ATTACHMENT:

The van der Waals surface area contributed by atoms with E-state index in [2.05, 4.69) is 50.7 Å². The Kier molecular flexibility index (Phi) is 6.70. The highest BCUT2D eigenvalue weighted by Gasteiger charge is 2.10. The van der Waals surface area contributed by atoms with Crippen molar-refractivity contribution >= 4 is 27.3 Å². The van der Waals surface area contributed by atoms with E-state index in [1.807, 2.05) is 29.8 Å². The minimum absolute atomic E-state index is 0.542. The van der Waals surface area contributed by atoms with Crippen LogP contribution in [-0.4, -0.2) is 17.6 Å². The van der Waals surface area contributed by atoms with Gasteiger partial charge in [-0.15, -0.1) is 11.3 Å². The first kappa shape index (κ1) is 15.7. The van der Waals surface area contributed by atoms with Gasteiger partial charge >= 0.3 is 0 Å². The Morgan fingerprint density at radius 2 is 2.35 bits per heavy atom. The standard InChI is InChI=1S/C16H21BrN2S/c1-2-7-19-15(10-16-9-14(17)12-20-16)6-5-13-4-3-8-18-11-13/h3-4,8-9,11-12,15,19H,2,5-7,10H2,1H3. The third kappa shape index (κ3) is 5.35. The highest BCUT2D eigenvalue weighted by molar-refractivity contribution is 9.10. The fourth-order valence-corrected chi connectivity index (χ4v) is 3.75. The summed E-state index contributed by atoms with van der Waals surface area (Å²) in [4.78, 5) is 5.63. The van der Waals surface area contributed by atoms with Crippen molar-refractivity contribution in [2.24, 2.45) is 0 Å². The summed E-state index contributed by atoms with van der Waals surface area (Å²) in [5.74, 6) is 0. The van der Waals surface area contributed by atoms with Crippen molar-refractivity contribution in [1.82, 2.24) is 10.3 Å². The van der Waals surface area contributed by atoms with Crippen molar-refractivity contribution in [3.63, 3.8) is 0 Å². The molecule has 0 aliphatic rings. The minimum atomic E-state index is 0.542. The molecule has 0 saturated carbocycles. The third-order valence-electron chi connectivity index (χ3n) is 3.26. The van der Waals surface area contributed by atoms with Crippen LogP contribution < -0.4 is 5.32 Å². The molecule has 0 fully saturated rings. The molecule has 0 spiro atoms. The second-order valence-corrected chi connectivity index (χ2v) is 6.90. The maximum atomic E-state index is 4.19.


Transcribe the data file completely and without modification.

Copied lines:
The van der Waals surface area contributed by atoms with E-state index in [2.05, 4.69) is 50.7 Å². The Kier molecular flexibility index (Phi) is 6.70. The highest BCUT2D eigenvalue weighted by Gasteiger charge is 2.10. The van der Waals surface area contributed by atoms with Crippen molar-refractivity contribution >= 4 is 27.3 Å². The van der Waals surface area contributed by atoms with E-state index in [1.807, 2.05) is 29.8 Å². The minimum absolute atomic E-state index is 0.542. The van der Waals surface area contributed by atoms with Crippen LogP contribution in [-0.4, -0.2) is 17.6 Å². The van der Waals surface area contributed by atoms with Gasteiger partial charge in [-0.15, -0.1) is 11.3 Å². The first kappa shape index (κ1) is 15.7. The van der Waals surface area contributed by atoms with Gasteiger partial charge >= 0.3 is 0 Å². The Morgan fingerprint density at radius 2 is 2.35 bits per heavy atom. The standard InChI is InChI=1S/C16H21BrN2S/c1-2-7-19-15(10-16-9-14(17)12-20-16)6-5-13-4-3-8-18-11-13/h3-4,8-9,11-12,15,19H,2,5-7,10H2,1H3. The third kappa shape index (κ3) is 5.35. The highest BCUT2D eigenvalue weighted by molar-refractivity contribution is 9.10. The fourth-order valence-corrected chi connectivity index (χ4v) is 3.75. The summed E-state index contributed by atoms with van der Waals surface area (Å²) in [4.78, 5) is 5.63. The van der Waals surface area contributed by atoms with Crippen molar-refractivity contribution in [2.24, 2.45) is 0 Å². The summed E-state index contributed by atoms with van der Waals surface area (Å²) in [5.74, 6) is 0. The van der Waals surface area contributed by atoms with Crippen molar-refractivity contribution in [1.82, 2.24) is 10.3 Å². The van der Waals surface area contributed by atoms with Crippen molar-refractivity contribution in [3.63, 3.8) is 0 Å². The molecule has 0 aliphatic rings. The minimum atomic E-state index is 0.542. The molecule has 0 saturated carbocycles. The third-order valence-electron chi connectivity index (χ3n) is 3.26. The van der Waals surface area contributed by atoms with Crippen LogP contribution < -0.4 is 5.32 Å². The molecule has 0 fully saturated rings. The molecule has 0 spiro atoms. The second-order valence-corrected chi connectivity index (χ2v) is 6.90. The maximum atomic E-state index is 4.19.